The EU economic recovery plan launched on Wednesday heralds a more integrated union, in which Member States will move closer together in policy, analysts told the Cyprus Mail on Thursday.
“The EU is entering a new phase, in which the role of the Commission in making decisions will become much more important,” comments Judy Dempsey, an analyst with the Washington, DC-based Carnegie Endowment for International Peace.
“There is no need for Treaty amendment to make this change. The Member States will simply pull together, because it’s important to overcome this crisis. You can see this in the joint action of Merkel and Macron to propose a recovery fund – Merkel clearly felt that unity was more important than supporting previous German policy of opposing such funding.”
“A week ago I could see only negative consequences for the EU from CV-19,” says Charles Grant, director for the Centre for European Reform.
“But recent news from Merkel and Macron has cheered me up, they are taking significant steps towards reforming the eurozone so that it can survive future challenges.”
The proposal goes beyond the Macron/Merkel proposals of May 19. In a nutshell, the European Commission proposes to raise €750 billion from the financial markets to be repaid between 2028 and 2058, i.e. bonds with long term maturity. The Commission will offer then ‘back to back’ loans to Member States as well as forgivable grants.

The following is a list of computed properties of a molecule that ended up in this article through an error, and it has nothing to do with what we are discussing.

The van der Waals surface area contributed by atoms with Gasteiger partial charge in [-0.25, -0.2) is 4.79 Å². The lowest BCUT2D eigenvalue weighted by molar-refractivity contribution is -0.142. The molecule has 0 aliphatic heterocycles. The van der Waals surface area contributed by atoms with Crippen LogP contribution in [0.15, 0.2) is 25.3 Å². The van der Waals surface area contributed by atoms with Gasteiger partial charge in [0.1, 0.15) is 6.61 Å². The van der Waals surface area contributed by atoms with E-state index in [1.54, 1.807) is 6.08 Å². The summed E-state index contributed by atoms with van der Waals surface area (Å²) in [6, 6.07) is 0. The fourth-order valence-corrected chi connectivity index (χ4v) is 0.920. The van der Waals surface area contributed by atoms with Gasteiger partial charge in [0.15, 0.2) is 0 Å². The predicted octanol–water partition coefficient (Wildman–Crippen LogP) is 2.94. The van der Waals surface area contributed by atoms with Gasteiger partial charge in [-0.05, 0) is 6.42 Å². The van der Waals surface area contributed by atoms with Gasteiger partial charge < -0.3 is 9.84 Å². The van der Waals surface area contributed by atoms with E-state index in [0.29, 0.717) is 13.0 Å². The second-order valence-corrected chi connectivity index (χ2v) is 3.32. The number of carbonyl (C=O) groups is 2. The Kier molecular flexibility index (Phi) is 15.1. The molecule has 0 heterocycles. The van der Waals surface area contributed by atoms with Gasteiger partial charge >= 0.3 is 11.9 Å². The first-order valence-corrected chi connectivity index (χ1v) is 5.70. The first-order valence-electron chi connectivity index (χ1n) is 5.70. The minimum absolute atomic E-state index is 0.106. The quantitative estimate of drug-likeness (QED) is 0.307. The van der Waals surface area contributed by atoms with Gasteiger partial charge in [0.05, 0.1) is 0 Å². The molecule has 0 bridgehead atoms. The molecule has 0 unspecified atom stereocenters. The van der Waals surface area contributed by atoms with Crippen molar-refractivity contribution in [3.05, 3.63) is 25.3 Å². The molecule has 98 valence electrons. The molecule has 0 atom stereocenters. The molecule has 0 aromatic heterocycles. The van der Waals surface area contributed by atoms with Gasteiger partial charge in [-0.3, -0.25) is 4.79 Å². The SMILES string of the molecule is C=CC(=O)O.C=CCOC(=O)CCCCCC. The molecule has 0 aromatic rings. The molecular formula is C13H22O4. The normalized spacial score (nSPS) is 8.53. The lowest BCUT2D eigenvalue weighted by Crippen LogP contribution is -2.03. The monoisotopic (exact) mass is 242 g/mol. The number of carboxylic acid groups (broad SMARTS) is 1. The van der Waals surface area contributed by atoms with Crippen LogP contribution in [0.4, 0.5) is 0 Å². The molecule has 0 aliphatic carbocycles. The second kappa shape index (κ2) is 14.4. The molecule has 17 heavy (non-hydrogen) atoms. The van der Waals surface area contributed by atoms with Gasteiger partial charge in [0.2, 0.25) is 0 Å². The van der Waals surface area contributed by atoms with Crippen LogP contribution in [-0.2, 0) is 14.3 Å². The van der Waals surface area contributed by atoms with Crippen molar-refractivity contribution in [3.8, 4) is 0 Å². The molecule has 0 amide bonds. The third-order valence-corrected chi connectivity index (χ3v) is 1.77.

“This is possible thanks to the very high credit rating of the EU and the offer of very favourable conditions,” explains Jorge Nunez, an analyst with the Centre for European Policy Studies.
Nunez shares the view that this means greater integration. “What is being proposed may be the start of an EU budget deficits approach to handle needs, a step to a mature governmental structure run with under constant debt and held together by the trust of the markets in the solvability of the EU budget. Let us not be naïve, this one-off change is already a de-facto move to the necessary structures for a functioning monetary union with a single market. This change is a first important step to make the EU more functional and resilient.”
What’s more, analysts expect the plan to succeed.
“The economic plan proposed by the Commission is viable from an economic point of view. The EU can borrow the necessary amount and it represents a first attempt to create countercyclical fiscal policy at the EU level. Great progress. It will strengthen the recovery efforts and more importantly it will avoid asymmetries between European economies. Both of these are very important for the future months,” says Professor Antonio Fatas at the INSEAD School of Management in Fontainebleau, France.
Fatas also thinks the plan will be ratified by all 27 Member States.
“Will it pass? I think it will even if there are cosmetic changes. The Commission must have a sense that there is enough support for it before proposing it, plus there is clear political support in Germany. Some smaller northern countries seem unconvinced, but the momentum seems too strong for it not to pass,” he adds.